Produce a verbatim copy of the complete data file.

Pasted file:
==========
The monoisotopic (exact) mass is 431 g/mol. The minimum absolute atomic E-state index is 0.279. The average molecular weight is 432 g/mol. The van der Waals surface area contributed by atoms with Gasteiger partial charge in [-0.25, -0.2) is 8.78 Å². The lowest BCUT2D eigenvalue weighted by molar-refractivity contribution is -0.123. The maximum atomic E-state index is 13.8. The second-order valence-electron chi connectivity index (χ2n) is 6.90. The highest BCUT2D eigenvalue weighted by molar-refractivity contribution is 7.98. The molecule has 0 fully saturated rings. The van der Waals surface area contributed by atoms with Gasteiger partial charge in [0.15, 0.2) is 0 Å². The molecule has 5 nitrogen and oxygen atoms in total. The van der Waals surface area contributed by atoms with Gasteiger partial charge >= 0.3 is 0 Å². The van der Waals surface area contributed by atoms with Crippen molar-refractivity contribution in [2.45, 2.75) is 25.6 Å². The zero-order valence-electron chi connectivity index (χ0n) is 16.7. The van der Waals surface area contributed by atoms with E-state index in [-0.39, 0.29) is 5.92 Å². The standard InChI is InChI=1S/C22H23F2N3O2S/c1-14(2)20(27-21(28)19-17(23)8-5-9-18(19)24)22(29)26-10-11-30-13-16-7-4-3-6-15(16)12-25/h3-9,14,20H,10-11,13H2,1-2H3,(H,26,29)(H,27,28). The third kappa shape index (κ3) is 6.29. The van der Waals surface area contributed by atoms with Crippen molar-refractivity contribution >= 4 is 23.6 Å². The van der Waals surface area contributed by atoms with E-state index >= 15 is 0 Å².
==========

The monoisotopic (exact) mass is 431 g/mol. The minimum absolute atomic E-state index is 0.279. The average molecular weight is 432 g/mol. The van der Waals surface area contributed by atoms with Gasteiger partial charge in [-0.25, -0.2) is 8.78 Å². The lowest BCUT2D eigenvalue weighted by molar-refractivity contribution is -0.123. The maximum atomic E-state index is 13.8. The second-order valence-electron chi connectivity index (χ2n) is 6.90. The highest BCUT2D eigenvalue weighted by molar-refractivity contribution is 7.98. The molecule has 0 fully saturated rings. The van der Waals surface area contributed by atoms with Gasteiger partial charge in [0.15, 0.2) is 0 Å². The molecule has 5 nitrogen and oxygen atoms in total. The van der Waals surface area contributed by atoms with Gasteiger partial charge >= 0.3 is 0 Å². The van der Waals surface area contributed by atoms with Crippen molar-refractivity contribution in [2.45, 2.75) is 25.6 Å². The zero-order valence-electron chi connectivity index (χ0n) is 16.7. The van der Waals surface area contributed by atoms with E-state index in [-0.39, 0.29) is 5.92 Å². The standard InChI is InChI=1S/C22H23F2N3O2S/c1-14(2)20(27-21(28)19-17(23)8-5-9-18(19)24)22(29)26-10-11-30-13-16-7-4-3-6-15(16)12-25/h3-9,14,20H,10-11,13H2,1-2H3,(H,26,29)(H,27,28). The third kappa shape index (κ3) is 6.29. The van der Waals surface area contributed by atoms with Crippen molar-refractivity contribution >= 4 is 23.6 Å². The van der Waals surface area contributed by atoms with E-state index >= 15 is 0 Å².